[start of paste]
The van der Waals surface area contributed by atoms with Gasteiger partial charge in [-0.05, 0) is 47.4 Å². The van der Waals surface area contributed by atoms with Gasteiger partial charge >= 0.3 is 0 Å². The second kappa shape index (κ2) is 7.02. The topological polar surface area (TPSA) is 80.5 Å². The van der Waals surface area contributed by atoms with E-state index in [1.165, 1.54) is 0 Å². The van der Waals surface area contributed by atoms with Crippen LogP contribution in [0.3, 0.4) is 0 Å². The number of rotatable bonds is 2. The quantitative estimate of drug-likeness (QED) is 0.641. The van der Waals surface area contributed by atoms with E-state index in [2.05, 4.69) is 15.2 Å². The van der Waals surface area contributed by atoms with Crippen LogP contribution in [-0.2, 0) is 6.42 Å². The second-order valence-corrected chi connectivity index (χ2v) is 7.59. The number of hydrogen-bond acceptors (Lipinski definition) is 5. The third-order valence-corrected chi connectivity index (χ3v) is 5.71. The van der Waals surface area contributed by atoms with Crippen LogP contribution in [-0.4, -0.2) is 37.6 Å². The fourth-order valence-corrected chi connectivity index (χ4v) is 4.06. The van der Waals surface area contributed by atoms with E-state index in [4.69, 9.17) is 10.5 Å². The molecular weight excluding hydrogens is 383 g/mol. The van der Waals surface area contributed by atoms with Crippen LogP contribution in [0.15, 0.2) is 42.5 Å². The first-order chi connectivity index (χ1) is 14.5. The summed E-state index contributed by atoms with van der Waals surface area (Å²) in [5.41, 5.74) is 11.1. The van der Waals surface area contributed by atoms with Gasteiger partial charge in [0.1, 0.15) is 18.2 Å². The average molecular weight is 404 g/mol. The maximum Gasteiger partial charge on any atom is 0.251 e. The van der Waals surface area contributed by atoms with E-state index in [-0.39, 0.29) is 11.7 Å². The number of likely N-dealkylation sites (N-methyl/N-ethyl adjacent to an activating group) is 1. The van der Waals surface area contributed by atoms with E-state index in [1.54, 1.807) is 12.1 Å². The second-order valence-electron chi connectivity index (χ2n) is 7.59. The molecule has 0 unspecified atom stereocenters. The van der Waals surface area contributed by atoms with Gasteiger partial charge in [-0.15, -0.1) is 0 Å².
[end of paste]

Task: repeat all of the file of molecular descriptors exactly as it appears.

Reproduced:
The van der Waals surface area contributed by atoms with Gasteiger partial charge in [-0.05, 0) is 47.4 Å². The van der Waals surface area contributed by atoms with Gasteiger partial charge >= 0.3 is 0 Å². The second kappa shape index (κ2) is 7.02. The topological polar surface area (TPSA) is 80.5 Å². The van der Waals surface area contributed by atoms with E-state index in [1.165, 1.54) is 0 Å². The van der Waals surface area contributed by atoms with Crippen LogP contribution in [0.3, 0.4) is 0 Å². The number of rotatable bonds is 2. The quantitative estimate of drug-likeness (QED) is 0.641. The van der Waals surface area contributed by atoms with E-state index in [2.05, 4.69) is 15.2 Å². The van der Waals surface area contributed by atoms with Crippen LogP contribution in [-0.2, 0) is 6.42 Å². The second-order valence-corrected chi connectivity index (χ2v) is 7.59. The number of hydrogen-bond acceptors (Lipinski definition) is 5. The third-order valence-corrected chi connectivity index (χ3v) is 5.71. The van der Waals surface area contributed by atoms with Crippen LogP contribution in [-0.4, -0.2) is 37.6 Å². The fourth-order valence-corrected chi connectivity index (χ4v) is 4.06. The van der Waals surface area contributed by atoms with E-state index in [4.69, 9.17) is 10.5 Å². The molecular weight excluding hydrogens is 383 g/mol. The van der Waals surface area contributed by atoms with Crippen LogP contribution in [0.15, 0.2) is 42.5 Å². The first-order chi connectivity index (χ1) is 14.5. The summed E-state index contributed by atoms with van der Waals surface area (Å²) in [5.41, 5.74) is 11.1. The van der Waals surface area contributed by atoms with Gasteiger partial charge in [0.1, 0.15) is 18.2 Å². The average molecular weight is 404 g/mol. The maximum Gasteiger partial charge on any atom is 0.251 e. The van der Waals surface area contributed by atoms with E-state index in [-0.39, 0.29) is 11.7 Å². The number of likely N-dealkylation sites (N-methyl/N-ethyl adjacent to an activating group) is 1. The van der Waals surface area contributed by atoms with E-state index in [1.54, 1.807) is 12.1 Å². The second-order valence-electron chi connectivity index (χ2n) is 7.59. The molecule has 0 unspecified atom stereocenters. The van der Waals surface area contributed by atoms with Gasteiger partial charge in [-0.15, -0.1) is 0 Å².